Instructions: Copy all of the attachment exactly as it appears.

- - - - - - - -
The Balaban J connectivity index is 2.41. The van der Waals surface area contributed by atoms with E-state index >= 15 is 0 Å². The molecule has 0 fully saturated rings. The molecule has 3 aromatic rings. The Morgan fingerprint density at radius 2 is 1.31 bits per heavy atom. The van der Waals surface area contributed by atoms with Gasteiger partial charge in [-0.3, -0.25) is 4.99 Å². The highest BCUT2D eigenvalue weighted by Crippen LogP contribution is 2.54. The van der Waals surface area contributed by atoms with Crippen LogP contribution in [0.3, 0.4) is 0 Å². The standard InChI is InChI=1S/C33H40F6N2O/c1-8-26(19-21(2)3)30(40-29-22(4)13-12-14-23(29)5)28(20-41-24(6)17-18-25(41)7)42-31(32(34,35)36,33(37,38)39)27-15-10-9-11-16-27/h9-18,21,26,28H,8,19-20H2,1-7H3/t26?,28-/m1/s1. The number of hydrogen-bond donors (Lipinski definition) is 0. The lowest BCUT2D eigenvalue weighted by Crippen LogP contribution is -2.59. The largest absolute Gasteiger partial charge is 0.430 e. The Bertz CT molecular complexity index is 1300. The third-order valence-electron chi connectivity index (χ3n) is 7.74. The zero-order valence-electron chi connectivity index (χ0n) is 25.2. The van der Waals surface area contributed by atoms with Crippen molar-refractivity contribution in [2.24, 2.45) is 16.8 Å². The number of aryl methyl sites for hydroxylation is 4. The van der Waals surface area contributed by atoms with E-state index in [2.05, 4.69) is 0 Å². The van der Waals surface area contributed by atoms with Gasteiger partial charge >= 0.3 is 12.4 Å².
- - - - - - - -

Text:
The Balaban J connectivity index is 2.41. The van der Waals surface area contributed by atoms with E-state index >= 15 is 0 Å². The molecule has 0 fully saturated rings. The molecule has 3 aromatic rings. The Morgan fingerprint density at radius 2 is 1.31 bits per heavy atom. The van der Waals surface area contributed by atoms with Gasteiger partial charge in [-0.3, -0.25) is 4.99 Å². The highest BCUT2D eigenvalue weighted by Crippen LogP contribution is 2.54. The van der Waals surface area contributed by atoms with Crippen LogP contribution in [0.3, 0.4) is 0 Å². The standard InChI is InChI=1S/C33H40F6N2O/c1-8-26(19-21(2)3)30(40-29-22(4)13-12-14-23(29)5)28(20-41-24(6)17-18-25(41)7)42-31(32(34,35)36,33(37,38)39)27-15-10-9-11-16-27/h9-18,21,26,28H,8,19-20H2,1-7H3/t26?,28-/m1/s1. The number of hydrogen-bond donors (Lipinski definition) is 0. The lowest BCUT2D eigenvalue weighted by Crippen LogP contribution is -2.59. The largest absolute Gasteiger partial charge is 0.430 e. The Bertz CT molecular complexity index is 1300. The third-order valence-electron chi connectivity index (χ3n) is 7.74. The zero-order valence-electron chi connectivity index (χ0n) is 25.2. The van der Waals surface area contributed by atoms with Crippen molar-refractivity contribution in [2.24, 2.45) is 16.8 Å². The number of aryl methyl sites for hydroxylation is 4. The van der Waals surface area contributed by atoms with E-state index in [2.05, 4.69) is 0 Å². The van der Waals surface area contributed by atoms with Gasteiger partial charge >= 0.3 is 12.4 Å².